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XML and Global Warming

For a long time now I’ve been thinking about the impact of XML in computer developers and global warming. In fact there isn’t a direct relationship, but here’s the point:

XML is a great markup language that makes our life easier in a lot of situations. It is self described and human-readable,bla, bla, bla… but:

  1. XML is too redundact
    For instance: when we have a tag customer we need to close it again with /customer.
    Of course thats makes the validation easier, but just like we like non-redundant languages (C# vs. VB for instance), why do we use such structure for our data? Surely you don’t find a “End table” in databases or other data formats.
  2. XML isn’t bandwidth efficient
    In a way to make it human-readable, we don’t even think about a XML file without newlines/’enters’. Lets take an example of a XML file with 1000 lines done in Windows (windows newline is composed of two characters) so, each newline have 2 extra bytes, calculations done we have 2000 bytes (aprox: 2KB) that users will download.
    Thats not only it. We have to take in account the tabs (another indispensable element to make it human-readable) so, putting things simple, we have more or less another 2KB-4KB. And if we take into account my first point we see that each tag name is duplicated… so, another 1KB-2KB.
    Then we could count so many other things (such CDATA) that I would be here until the end of the day. Final calculations from my example: about 8KB. Thats almost an image size the client could be downloading instead.
  3. XML is hard to parse
    When parsing XML we must have into account many things like encoding, if newlines are relevant and validating the open and closing tags. That means performance and time.

XML is great in that way when you want/need to reformat the data, do some special queries on it or something like that. But, most of the time we are using a XML document in a “static” way, we read it, we drop it. For instance, when you are using either .Net Webservices, a XML representing a dataset or just some serialized object, or you’re reading a RSS/Atom feed, you’ll read the XML and if you whish to emit an update you’ll create a new XML document, but you’ll not reuse the existing one in most situations.

So, taking all that into account what I see is that we are making use of a tecnology that is not best suited for performance needs. What’s the solution? IMHO we need a binary xml format where we can throw away most the problems: redudancy, validation, parsing. We could have a binary format which could be converted back and forward into a human readable text-based XML document. In such form it would be the XML server job to parse and create a valid binary XML file easier and quickier to parse by the clients.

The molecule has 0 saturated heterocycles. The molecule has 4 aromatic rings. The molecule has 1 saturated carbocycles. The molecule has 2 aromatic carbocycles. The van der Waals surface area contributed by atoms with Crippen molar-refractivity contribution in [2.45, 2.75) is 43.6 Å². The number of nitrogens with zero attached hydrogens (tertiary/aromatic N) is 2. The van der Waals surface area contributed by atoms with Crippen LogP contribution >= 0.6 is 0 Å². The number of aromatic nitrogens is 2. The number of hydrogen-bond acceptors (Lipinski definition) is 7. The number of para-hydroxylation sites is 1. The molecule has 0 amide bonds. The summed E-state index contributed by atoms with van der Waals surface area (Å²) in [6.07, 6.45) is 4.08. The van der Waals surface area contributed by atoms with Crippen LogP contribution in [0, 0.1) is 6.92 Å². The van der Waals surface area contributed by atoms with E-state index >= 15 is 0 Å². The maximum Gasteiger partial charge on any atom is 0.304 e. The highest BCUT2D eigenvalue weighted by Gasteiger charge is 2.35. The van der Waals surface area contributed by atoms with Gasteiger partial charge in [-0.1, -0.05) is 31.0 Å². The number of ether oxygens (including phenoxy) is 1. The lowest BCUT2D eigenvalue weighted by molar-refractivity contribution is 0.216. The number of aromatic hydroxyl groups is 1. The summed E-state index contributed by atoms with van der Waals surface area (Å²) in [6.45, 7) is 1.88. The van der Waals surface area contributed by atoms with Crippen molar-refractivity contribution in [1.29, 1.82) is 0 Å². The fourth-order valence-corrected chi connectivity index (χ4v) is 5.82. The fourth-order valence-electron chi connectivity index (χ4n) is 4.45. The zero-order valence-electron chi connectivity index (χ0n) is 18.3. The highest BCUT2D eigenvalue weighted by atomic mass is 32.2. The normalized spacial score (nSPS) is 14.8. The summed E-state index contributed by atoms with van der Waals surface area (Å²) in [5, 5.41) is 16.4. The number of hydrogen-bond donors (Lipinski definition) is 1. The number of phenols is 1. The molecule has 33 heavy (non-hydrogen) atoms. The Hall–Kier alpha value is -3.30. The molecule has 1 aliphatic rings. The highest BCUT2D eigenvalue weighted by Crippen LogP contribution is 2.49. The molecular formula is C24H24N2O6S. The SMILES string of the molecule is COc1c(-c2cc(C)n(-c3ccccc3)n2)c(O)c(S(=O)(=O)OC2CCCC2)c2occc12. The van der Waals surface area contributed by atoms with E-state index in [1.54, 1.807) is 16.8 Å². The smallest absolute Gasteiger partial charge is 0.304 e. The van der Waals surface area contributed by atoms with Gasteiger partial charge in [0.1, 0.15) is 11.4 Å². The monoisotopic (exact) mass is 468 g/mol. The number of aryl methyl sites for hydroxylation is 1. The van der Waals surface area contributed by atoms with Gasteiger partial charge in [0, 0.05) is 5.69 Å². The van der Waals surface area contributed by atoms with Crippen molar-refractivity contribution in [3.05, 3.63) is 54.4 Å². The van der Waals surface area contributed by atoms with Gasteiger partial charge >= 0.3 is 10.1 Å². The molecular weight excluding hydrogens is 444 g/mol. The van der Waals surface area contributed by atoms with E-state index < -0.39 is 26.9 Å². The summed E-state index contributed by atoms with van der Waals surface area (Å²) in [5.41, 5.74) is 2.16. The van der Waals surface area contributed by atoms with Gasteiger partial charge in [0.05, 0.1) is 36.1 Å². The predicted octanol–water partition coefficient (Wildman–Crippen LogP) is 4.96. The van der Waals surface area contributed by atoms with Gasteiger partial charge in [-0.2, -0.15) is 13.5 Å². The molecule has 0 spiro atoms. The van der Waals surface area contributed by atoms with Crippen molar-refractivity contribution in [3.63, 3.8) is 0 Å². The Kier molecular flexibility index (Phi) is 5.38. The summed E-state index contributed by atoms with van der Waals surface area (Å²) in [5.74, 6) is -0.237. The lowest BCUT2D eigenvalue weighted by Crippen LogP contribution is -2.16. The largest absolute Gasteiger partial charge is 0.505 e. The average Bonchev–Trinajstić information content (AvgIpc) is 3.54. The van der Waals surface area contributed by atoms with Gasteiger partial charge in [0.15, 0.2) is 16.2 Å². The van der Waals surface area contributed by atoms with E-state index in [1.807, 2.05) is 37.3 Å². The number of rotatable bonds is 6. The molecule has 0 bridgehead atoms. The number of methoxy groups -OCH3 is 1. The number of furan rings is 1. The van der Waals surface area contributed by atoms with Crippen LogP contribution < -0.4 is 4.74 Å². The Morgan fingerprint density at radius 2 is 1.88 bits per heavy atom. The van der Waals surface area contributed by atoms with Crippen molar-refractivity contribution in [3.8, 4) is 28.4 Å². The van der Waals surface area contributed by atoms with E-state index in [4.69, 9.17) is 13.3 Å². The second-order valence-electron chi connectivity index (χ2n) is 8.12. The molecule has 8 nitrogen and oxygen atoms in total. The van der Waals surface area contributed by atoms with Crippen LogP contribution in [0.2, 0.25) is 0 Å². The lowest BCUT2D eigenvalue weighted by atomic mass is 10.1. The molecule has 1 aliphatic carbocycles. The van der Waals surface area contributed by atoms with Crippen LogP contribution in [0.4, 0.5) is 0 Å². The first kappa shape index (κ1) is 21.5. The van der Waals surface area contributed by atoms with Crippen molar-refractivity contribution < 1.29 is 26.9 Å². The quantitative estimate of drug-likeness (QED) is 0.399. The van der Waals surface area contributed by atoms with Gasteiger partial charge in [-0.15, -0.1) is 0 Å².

If we added support in current XML parsers, in a way they could automaticly detect if it’s a binary or a text-based XML file, the migration would be painless and we could see some performance improvements in many applications.
After all, if we think about the RSS/Atom expansion and use we have we’ll come to the conclusion that we are all parsing and reparsing those feeds, consuming our processors without any need for that. That’s just dumbass and it’s helping the global warming effect!!!

Two nice articles I found and help on my points: Google and XML and Binary XML

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3 Responses to “XML and Global Warming”

  1. I agree with argument #1. Except
    that the power of XML/HTML has always been that white space is irrelevant. This is a refreshing difference which liberates us from the flame wars over tab sizes and indentation
    preferences.

    Argument #2 is pretty much completely obliterated by HTTP servers with gzip support. Redundancies just get compressed out.

    Argument #3 is partially true but mostly
    irrelevant since there are sophisticated and efficient parser libraries in existence.

  2. alexmipego says:

    I do understand and enjoy the benefits of
    XML/HTML, but storing and processing it carries a lot of wasted space and makes you to parse each and single tab/space/newline, even if you’re to ignore them, each time you read the
    file.

    The argument if gzip is partially true if you’re talking about apache, but AFAIK IIS doesn’t support this out-the-box. No matter that, thats time you’re wasting to compress and
    decompress the file, and a file with tabs/spaces, no matter how well compressed, can’t be smaller than the original without them – in the better scenario it would be just equal.

    Parsers, no
    matter how good, tend to live with those topics, redundancy for instance, that something you don’t need and would impact the overall performance.

    Think of this: When you do deploy an
    application do you ship it with debug info? No? Why? Because you trust it won’t be needed and the user won’t use it anyway. When you generate a XML file you take care to generate always with a
    correct format, so why to make it ship those redundant things that are only usefull when validating?

  3. unknown says:

    Hello,

    I think we shouldn’t sacrifice use/readability for
    performance. On the other hand, space can be saved by using an XML-compression-algo.

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